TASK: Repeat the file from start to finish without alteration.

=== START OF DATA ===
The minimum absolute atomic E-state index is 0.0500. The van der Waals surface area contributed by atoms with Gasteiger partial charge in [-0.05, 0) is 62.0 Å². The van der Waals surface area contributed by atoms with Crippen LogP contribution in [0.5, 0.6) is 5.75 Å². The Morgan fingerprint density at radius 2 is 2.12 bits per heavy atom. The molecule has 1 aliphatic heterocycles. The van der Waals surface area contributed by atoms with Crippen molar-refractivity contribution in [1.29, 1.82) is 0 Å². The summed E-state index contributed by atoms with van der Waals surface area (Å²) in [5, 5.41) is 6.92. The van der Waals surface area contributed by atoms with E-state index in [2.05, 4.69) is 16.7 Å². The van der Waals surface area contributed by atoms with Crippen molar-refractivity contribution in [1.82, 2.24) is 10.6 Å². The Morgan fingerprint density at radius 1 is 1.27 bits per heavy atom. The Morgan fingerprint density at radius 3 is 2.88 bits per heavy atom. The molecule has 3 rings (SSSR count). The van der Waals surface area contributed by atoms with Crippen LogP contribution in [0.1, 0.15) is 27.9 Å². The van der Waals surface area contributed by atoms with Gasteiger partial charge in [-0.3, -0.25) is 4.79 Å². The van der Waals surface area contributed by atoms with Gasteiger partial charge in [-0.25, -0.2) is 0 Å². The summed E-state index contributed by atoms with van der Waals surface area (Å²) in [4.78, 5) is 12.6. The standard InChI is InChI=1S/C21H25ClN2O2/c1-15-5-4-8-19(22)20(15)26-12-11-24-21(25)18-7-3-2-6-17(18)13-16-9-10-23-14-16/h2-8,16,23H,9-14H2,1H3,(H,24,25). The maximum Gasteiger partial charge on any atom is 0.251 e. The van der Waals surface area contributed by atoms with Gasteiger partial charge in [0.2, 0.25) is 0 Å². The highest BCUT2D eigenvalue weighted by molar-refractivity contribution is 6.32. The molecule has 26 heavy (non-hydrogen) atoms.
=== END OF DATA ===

The minimum absolute atomic E-state index is 0.0500. The van der Waals surface area contributed by atoms with Gasteiger partial charge in [-0.05, 0) is 62.0 Å². The van der Waals surface area contributed by atoms with Crippen LogP contribution in [0.5, 0.6) is 5.75 Å². The Morgan fingerprint density at radius 2 is 2.12 bits per heavy atom. The molecule has 1 aliphatic heterocycles. The van der Waals surface area contributed by atoms with Crippen molar-refractivity contribution in [1.29, 1.82) is 0 Å². The summed E-state index contributed by atoms with van der Waals surface area (Å²) in [5, 5.41) is 6.92. The van der Waals surface area contributed by atoms with E-state index in [2.05, 4.69) is 16.7 Å². The van der Waals surface area contributed by atoms with Crippen molar-refractivity contribution in [1.82, 2.24) is 10.6 Å². The Morgan fingerprint density at radius 1 is 1.27 bits per heavy atom. The Morgan fingerprint density at radius 3 is 2.88 bits per heavy atom. The molecule has 3 rings (SSSR count). The van der Waals surface area contributed by atoms with Crippen LogP contribution in [0.1, 0.15) is 27.9 Å². The van der Waals surface area contributed by atoms with Gasteiger partial charge in [-0.3, -0.25) is 4.79 Å². The van der Waals surface area contributed by atoms with Gasteiger partial charge in [-0.25, -0.2) is 0 Å². The summed E-state index contributed by atoms with van der Waals surface area (Å²) in [4.78, 5) is 12.6. The standard InChI is InChI=1S/C21H25ClN2O2/c1-15-5-4-8-19(22)20(15)26-12-11-24-21(25)18-7-3-2-6-17(18)13-16-9-10-23-14-16/h2-8,16,23H,9-14H2,1H3,(H,24,25). The maximum Gasteiger partial charge on any atom is 0.251 e. The van der Waals surface area contributed by atoms with Gasteiger partial charge in [0.2, 0.25) is 0 Å². The highest BCUT2D eigenvalue weighted by molar-refractivity contribution is 6.32. The molecule has 26 heavy (non-hydrogen) atoms.